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Promare Is Action-Packed, Queer, & Way Too Fun to Ignore

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Raffy Ermac

If you're familiar with fandom communities on the internet, then chances are you've probably already heard of Promare, one of this year's most anticipated releases from animation distributor GKIDS. The first feature-length title from Studio Trigger (the production studio most known for creating fan-favorite anime series like Kill la KillLittle White Academia, and Darling in the Franxx) was originally released in American theaters earlier this year in September, but since then, anime fans have been going absolutely crazy for anything having to do with the film, especially the ship between frenemies Galo Thymos and Lio Fotia.

Combining balls-to-the-wall action, stunning 2D/3D animation, timely political/social messages, smart humor, giant mechs, and queer sensibilities that actually get explored on-screen, who can blame them? There's a lot going for Promare that would entice even the most casual anime fan—so much so that the film just got re-released back in theaters this week due to popular demand.

Warning! Some minor spoilers ahead!

Taking place in the not-too-distant future, Promare tells the story of a dystopian vision of the world where half the population of mankind has a special mutation that makes them pyrokinetic. These fire-bending humans (wow, Avatar: The Last Airbender's impact!) are called the "Burnish," and because their abilities are seen as freakish and a nuisance, they are often looked down upon, discriminated against, criminalized, and segregated by mainstream society. Galo Thymos, the film's main protagonist, is an over-confident, flamboyant, blue-haired, shirtless hero who is part of a motley crew of quirky firefighters called Burning Rescue. Burning Rescue often finds themselves at odds with Mad Burnish, a Burnish terrorist group who like to start fires throughout the city of Promepolis, and it's during one of their encounters with the arsonist sect that we meet Lio Fotia, Mad Burnish's leader who becomes the face of hope for the entire Burnish community. 

Without giving the entire plot away, one of the strongest themes Promare explores is that of the discrimination of an entire group of people by the government—an extremely timely, familiar, and relevant story, especially for viewers who live in the States and are aware of the current political climate. Though Galo and the Burning Rescue team knows that the vast majority of the Burnish are harmless, misunderstood, and are still just regular humans being like the rest of the world, when it comes down to it, they have little legal control over the way the bureaucracy of Promepolis (lead by the eerily goody-goody Kray Foresight) and their menacing police entity (the Freeze Force) treats them. After learning the painful, gut-wrenching truth about WHY the Burnish are being rounded-up by Foresight and the Freeze Force, Galo (who used to idolize Foresight) finds himself working with Lio to help rescue and free many, many innocent Burnish lives.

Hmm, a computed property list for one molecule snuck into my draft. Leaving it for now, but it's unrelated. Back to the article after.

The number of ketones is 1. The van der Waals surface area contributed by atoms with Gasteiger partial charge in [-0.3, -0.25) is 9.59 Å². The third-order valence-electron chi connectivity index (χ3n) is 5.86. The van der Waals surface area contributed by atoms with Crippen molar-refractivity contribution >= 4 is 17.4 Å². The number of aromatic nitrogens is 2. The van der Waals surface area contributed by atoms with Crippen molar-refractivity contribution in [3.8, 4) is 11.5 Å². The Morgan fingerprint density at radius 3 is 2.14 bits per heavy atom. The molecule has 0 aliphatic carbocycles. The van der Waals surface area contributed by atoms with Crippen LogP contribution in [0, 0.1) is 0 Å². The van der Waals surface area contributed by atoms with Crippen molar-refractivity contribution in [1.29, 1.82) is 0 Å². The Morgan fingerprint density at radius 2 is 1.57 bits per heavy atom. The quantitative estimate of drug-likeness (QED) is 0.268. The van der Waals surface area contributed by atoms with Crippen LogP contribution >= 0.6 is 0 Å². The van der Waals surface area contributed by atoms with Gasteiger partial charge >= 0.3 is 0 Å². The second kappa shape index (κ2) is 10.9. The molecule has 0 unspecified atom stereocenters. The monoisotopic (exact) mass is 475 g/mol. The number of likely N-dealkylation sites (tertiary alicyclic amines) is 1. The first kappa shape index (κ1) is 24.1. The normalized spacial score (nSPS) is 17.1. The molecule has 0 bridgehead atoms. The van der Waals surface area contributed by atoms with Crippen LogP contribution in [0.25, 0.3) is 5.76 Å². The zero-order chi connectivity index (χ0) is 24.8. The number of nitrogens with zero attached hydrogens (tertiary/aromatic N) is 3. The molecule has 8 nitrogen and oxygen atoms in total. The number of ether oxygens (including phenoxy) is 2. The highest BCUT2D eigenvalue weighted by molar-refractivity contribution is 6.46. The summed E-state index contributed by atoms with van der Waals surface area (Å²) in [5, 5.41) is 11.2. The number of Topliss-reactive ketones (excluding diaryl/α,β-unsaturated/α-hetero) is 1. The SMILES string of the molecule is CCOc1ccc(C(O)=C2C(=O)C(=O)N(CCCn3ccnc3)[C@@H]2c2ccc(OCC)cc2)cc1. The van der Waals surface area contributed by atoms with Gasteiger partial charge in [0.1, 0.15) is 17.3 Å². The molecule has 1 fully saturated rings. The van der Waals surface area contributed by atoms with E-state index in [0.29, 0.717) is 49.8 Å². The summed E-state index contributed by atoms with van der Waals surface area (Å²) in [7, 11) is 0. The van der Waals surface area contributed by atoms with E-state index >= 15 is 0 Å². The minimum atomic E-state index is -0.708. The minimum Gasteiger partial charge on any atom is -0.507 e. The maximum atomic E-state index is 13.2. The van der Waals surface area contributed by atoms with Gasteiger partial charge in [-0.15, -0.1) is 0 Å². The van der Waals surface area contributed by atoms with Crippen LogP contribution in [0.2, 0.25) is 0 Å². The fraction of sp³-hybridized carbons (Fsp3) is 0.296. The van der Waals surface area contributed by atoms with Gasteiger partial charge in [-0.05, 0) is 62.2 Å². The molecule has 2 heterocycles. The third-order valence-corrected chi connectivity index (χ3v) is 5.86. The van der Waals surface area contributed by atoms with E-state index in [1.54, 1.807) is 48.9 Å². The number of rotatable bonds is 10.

On a lighter note, the fangirl in me would be remiss if I didn't mention that another thing I liked most about the film is the delicious tension between Galo and Lio. If you're an unashamed fan of the enemies-to-lovers trope (like myself), then you'll definitely love the palpable chemistry between the two, who are always arguing with each other in the beginning (they were literally battling each other in robots during the first act) but gradually open up and become an unstoppable team.

Although it's fairly brief, there's also a queer moment between Galo and Lio in the end that quickly cemented the duo's icon status in many shippers' hearts—a moment that The Geekiary's Angel Wilson points out is very significant because the Promare writing team absolutely did not have to include at all, but decided to anyway, giving queer anime fans the (very short) on-screen representation in media they so rightfully deserve after years and years of going without it. (A lot of gay AF fanart also sprung up from this moment, btw, and that just makes my heart swell with happiness.) 

Stans (both longtime and new) who want a fun, flashy, classically-structured anime film, but with enough of a queer, prescient twist to stay relevant, should look no further than Promare!

Promare returns to theaters for the Promare: Redux event on December 8, 10, & 11. Watch the trailer below and grab tickets here

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